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The Perks of Being An ‘Outsider’

We all have some sense of self-awareness — that capacity of introspection and being separate of the environment. We become self-conscious as objective evaluators of ourselves. But a deeper question is: how objective are we really?

Being human means that we all consist of consciousness, emotions, rationality, irrationality and the like. The way we remember things are influenced by past experiences, perceptions and expectations. It is a well-known fact that economists tend to disagree on the same facts, which led George Bernard Shaw to joke “if all economists were laid end to end, they would not reach a conclusion.” This means that much of what someone tells us or that we experience ourselves are open to interpretation. There is no absolute right or wrong.

To emphasise this point, take the story of Bata shoe manufacturing company. In the late 19th century when markets for shoes started to appear in colonial Africa, sales representatives from various companies travelled all over Africa to establish a first-mover advantage over competitors. However, to their dismay, they soon realised that nobody wore shoes! “There’s no market for shoes in Africa”, they all exclaimed when they got back to England. But the representative from Bata exclaimed: “Nobody in Africa wears shoes … there is a huge market for shoes!”. 

We cannot look at anything objectively (without bias)

The neurologist Robert A. Burton’s book, which I recommended in a previous post about your unconscious behaviour, talks about ‘partial objectivity’. We cannot look at anything objectively (without bias). The way we remember things are often clouded with previous experiences, influences and the like. It is therefore quite difficult to see something objectively. It is as if once we are immersed in a task we cannot think objectively about it. I am reminded of the endowment effect in psychology. It states that what we own is of more value than what we do not own. You might take ownership of something that, over time, causes you to like that item more than an identical item that you do not own. This shows that, for some reason, we lose perspective on what we have. Reading this post, you might spot mistakes the writer couldn’t…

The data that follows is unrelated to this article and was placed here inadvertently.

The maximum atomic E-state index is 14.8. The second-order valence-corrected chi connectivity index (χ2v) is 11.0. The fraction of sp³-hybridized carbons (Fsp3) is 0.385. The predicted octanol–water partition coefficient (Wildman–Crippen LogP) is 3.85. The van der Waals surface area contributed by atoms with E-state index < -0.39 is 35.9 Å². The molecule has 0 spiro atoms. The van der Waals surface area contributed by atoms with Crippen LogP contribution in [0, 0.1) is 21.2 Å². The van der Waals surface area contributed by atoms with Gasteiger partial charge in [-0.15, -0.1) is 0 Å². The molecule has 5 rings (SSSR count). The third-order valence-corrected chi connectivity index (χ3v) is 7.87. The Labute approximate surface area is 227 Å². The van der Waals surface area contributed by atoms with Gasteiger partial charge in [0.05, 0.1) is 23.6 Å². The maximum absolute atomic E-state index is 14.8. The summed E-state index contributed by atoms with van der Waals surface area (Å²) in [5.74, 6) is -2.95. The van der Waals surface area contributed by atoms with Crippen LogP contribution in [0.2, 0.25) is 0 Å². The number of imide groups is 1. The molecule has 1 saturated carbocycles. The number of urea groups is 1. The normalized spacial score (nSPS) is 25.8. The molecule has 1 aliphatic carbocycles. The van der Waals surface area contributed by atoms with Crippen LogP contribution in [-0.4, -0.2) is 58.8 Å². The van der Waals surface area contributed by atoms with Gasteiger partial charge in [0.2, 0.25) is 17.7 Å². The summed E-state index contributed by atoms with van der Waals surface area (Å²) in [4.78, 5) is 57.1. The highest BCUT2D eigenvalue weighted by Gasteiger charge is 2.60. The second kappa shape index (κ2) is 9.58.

Marketing Implications

In business objectivity is also a hindrance. In Jonah Lehrer’s book Imagine – How Creativity Works he describes what he calls “outsiders” as “someone who knows enough to understand the question [that needs solving] but not enough to run into the exact same stumbling blocks [as the expert]…” I have a passion for consulting with people and businesses on the neuroscience/psychology/marketing topics. But I have realised that often it is much easier to see what is wrong in other companies (and only then to fix it in my own entity) than to, in the first place, look at my entity and fix what’s wrong. I do not know if I am the only one with this predicament, but I sure do not suspect so. It is kind of paradoxical: by standing close enough to your business to spot the management ‘mistakes’, you are also standing too close. It is these problems that outsiders can spot with ease.

It is for this reason that I suggest that businesses who want to improve processes and procedures, however basic, get independent advisors/consultants to assess the functioning of the organisation. Even sharing problems across departments will provide a wealth of creativity, insight and solutions. An employee from sales might know just enough about marketing to see that what marketing is doing is counter to what their goals are. Whenever you feel like an outsider, rejoice in the fact that you can see things someone else can’t.

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Contact

Werner van Zyl
Phone: +27 84 810 22 74
Fax: 086 604 8175
E-mail: werner@neuromind.co.za